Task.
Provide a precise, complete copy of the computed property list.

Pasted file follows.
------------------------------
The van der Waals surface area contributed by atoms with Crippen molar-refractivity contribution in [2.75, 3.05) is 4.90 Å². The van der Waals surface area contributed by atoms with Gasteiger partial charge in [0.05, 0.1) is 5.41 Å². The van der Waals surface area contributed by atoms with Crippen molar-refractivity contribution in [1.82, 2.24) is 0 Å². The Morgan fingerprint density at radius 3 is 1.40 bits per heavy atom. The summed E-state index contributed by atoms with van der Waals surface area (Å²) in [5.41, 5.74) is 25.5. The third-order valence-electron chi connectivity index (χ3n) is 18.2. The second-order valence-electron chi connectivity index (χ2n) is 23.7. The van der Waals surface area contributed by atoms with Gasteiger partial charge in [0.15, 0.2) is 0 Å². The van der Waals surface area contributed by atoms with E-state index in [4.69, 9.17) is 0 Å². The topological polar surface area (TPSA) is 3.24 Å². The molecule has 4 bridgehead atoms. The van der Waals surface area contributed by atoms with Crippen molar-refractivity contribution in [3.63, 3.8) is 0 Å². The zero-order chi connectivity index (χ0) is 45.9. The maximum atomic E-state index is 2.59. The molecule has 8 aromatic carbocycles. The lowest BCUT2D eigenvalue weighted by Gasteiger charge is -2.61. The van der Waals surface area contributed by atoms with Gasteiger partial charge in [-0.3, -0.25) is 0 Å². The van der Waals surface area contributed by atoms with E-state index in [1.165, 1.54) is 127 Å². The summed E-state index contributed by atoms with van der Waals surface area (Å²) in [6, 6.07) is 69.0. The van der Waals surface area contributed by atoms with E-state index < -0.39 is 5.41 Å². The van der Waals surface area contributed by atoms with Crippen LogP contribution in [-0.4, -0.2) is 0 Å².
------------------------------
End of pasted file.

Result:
The van der Waals surface area contributed by atoms with Crippen molar-refractivity contribution in [2.75, 3.05) is 4.90 Å². The van der Waals surface area contributed by atoms with Gasteiger partial charge in [0.05, 0.1) is 5.41 Å². The van der Waals surface area contributed by atoms with Crippen molar-refractivity contribution in [1.82, 2.24) is 0 Å². The Morgan fingerprint density at radius 3 is 1.40 bits per heavy atom. The summed E-state index contributed by atoms with van der Waals surface area (Å²) in [5.41, 5.74) is 25.5. The third-order valence-electron chi connectivity index (χ3n) is 18.2. The second-order valence-electron chi connectivity index (χ2n) is 23.7. The van der Waals surface area contributed by atoms with Gasteiger partial charge in [0.15, 0.2) is 0 Å². The van der Waals surface area contributed by atoms with E-state index in [4.69, 9.17) is 0 Å². The topological polar surface area (TPSA) is 3.24 Å². The molecule has 4 bridgehead atoms. The van der Waals surface area contributed by atoms with Crippen molar-refractivity contribution in [3.63, 3.8) is 0 Å². The zero-order chi connectivity index (χ0) is 45.9. The maximum atomic E-state index is 2.59. The molecule has 8 aromatic carbocycles. The lowest BCUT2D eigenvalue weighted by Gasteiger charge is -2.61. The van der Waals surface area contributed by atoms with Gasteiger partial charge in [-0.3, -0.25) is 0 Å². The van der Waals surface area contributed by atoms with E-state index in [1.165, 1.54) is 127 Å². The summed E-state index contributed by atoms with van der Waals surface area (Å²) in [6, 6.07) is 69.0. The van der Waals surface area contributed by atoms with E-state index < -0.39 is 5.41 Å². The van der Waals surface area contributed by atoms with Crippen LogP contribution in [-0.4, -0.2) is 0 Å².